Category Archives: Uruguay

Adventures of a Chief Rabbi: Bus-hawkers

Friday May 17, 2013


Today, for the first time, I ventured onto Montevideo’s public transportation. They don’t have subways, but they do have what appears to be a reasonably efficient bus system. The bus stop is conveniently a few meters away from my new bachelor pad (perhaps more on the apartment another time). I wasn’t sure exactly where to get off, but I had informed the driver of my destination and hoped for the best.

On the following stop, a man jumped onto the bus with a bouquet of leggings flowing out of his hands. He immediately proceeded to give his song and dance as to the quality of his merchandise, as to the special price and that due to his injured arm this was the best way he could make a living. If I closed my eyes I would be transported to the subways of New York. He even had the same rhythm of voice, the same practiced pitch of feigned excitement that was suitably ignored by all the commuters. Some things are universal.

One woman however did buy a pair of the warm-looking leggings. I felt that hawking on a bus was somehow a greater invasion of privacy (harder to ignore?) and yet more effective for the salesman.

The successful merchant got off at the next stop, and was quickly followed by an old man selling bandaids. He was less successful and also got off a stop later, not surprised or moved by the lack of clients.

Anxious to find the street I needed to get off on, I got a good look at the main drag of Montevideo, Avenida 18 de Julio. It reminded me very much of London’s Oxford Street with an eclectic mix of fancy stores and modern stores interspersed with older, more rundown cousins, underneath offices and apartment buildings. Various street-vendors were thrown into the mix. There are two main differences though between 18 de Julio and its British counterpart. The Uruguayan version is much more rundown, with unartistic graffiti sullying the walls.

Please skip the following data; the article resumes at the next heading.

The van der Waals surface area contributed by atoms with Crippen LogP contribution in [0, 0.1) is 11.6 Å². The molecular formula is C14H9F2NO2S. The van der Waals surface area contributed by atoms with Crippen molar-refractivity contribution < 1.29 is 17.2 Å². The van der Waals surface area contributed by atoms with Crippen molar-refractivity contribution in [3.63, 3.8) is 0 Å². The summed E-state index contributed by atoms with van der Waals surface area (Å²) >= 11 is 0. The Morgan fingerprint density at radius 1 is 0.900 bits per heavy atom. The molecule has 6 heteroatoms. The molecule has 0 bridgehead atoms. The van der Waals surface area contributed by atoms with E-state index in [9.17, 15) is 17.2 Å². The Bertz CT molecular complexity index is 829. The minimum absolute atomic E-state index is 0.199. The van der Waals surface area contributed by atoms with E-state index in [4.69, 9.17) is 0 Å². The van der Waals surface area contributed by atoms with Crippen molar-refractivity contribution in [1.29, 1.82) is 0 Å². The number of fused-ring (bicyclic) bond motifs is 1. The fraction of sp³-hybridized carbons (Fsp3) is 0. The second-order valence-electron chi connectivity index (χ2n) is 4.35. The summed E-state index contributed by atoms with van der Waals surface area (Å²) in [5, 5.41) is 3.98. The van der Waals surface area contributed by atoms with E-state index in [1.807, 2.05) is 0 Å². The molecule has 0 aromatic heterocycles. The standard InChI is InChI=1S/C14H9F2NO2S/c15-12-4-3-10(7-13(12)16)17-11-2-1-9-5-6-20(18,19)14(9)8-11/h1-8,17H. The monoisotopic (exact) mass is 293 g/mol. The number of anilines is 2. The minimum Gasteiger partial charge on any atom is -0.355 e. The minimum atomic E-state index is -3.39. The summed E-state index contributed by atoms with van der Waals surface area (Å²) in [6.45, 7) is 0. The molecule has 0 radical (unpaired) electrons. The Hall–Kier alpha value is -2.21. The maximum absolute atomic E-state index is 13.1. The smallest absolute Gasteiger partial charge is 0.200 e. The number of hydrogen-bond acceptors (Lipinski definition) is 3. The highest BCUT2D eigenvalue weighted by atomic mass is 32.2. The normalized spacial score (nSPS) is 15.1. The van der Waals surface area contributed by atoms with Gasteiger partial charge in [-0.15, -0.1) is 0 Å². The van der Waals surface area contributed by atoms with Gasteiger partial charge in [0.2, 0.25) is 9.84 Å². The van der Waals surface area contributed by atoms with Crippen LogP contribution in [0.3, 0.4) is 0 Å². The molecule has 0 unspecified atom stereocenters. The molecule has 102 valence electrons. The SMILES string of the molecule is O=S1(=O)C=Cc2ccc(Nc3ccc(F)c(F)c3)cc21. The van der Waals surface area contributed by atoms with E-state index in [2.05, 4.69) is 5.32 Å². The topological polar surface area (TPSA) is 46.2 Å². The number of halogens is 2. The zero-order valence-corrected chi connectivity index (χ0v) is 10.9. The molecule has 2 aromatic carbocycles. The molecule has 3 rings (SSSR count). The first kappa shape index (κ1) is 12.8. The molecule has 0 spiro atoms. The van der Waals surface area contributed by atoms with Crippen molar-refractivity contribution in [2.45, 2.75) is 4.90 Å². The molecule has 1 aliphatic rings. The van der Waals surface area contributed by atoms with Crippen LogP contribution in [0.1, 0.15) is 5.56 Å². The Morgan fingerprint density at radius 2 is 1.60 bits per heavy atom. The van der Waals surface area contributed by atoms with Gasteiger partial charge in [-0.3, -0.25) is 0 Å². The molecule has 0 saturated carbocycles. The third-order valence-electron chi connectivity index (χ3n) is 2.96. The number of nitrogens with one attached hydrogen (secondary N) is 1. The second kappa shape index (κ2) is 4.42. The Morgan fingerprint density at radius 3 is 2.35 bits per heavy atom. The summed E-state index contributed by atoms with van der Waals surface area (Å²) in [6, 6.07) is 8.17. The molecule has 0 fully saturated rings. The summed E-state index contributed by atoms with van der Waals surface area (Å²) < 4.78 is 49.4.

The second difference, and I think I finally figured out part of the special charm of Montevideo, are the statues. This is not a scientific study, but I get the sense that Montevideo probably has a higher per capita presence of statues than other comparable cities. The classic architecture of Montevideo is European with a hodgepodge of different eras next to each other. In general it gives the city a pretty character beyond the more modern or utilitarian buildings. However, interspersed throughout the city and often in unexpected nooks and crannies, one will find a classic bronze statue. I don’t know if there was a sale decades ago on bronze statues, but for the most part they are very well made, some quite stately and noble looking, though rusted and dirty. One statue reminded me of the scene from Lord of the Rings with the gigantic stone statues guarding the approach to Minas Tirith.

In any case, despite my enrapture with the local scenery, the bus driver remembered my request and told one of the other passengers, who told me where to get off.

But now, back to things Jewish and Rabbinic.

Shavuot was wonderful. It’s been many years since I’ve celebrated a two-day holiday (besides Rosh Hashana), but there was something nice about an additional enforced day of rest. The holiday was filled with fantastic energy in the all-night learning, delicious food, generous hosting and thought-provoking theological discussions. I ended up giving a lecture on the questionably adulterous origins of King David (always a fun and popular talk). The first time around I gave it in English to a small group. Later in the night I received another request and gave it again. The following day word of further interest got around and I gave it in Spanish to a larger audience. I think the talk actually improved as the languages got harder for me.

Next week should be the first normal week on the job for me and I am looking forward to it, though I suspect there is nothing “normal” about this job…

Shabbat Shalom!

Adventures of a Chief Rabbi, May 7, 2103



The “Rambla” boardwalk of Montevideo

Monday May 7, 2013

Loving Montevideo!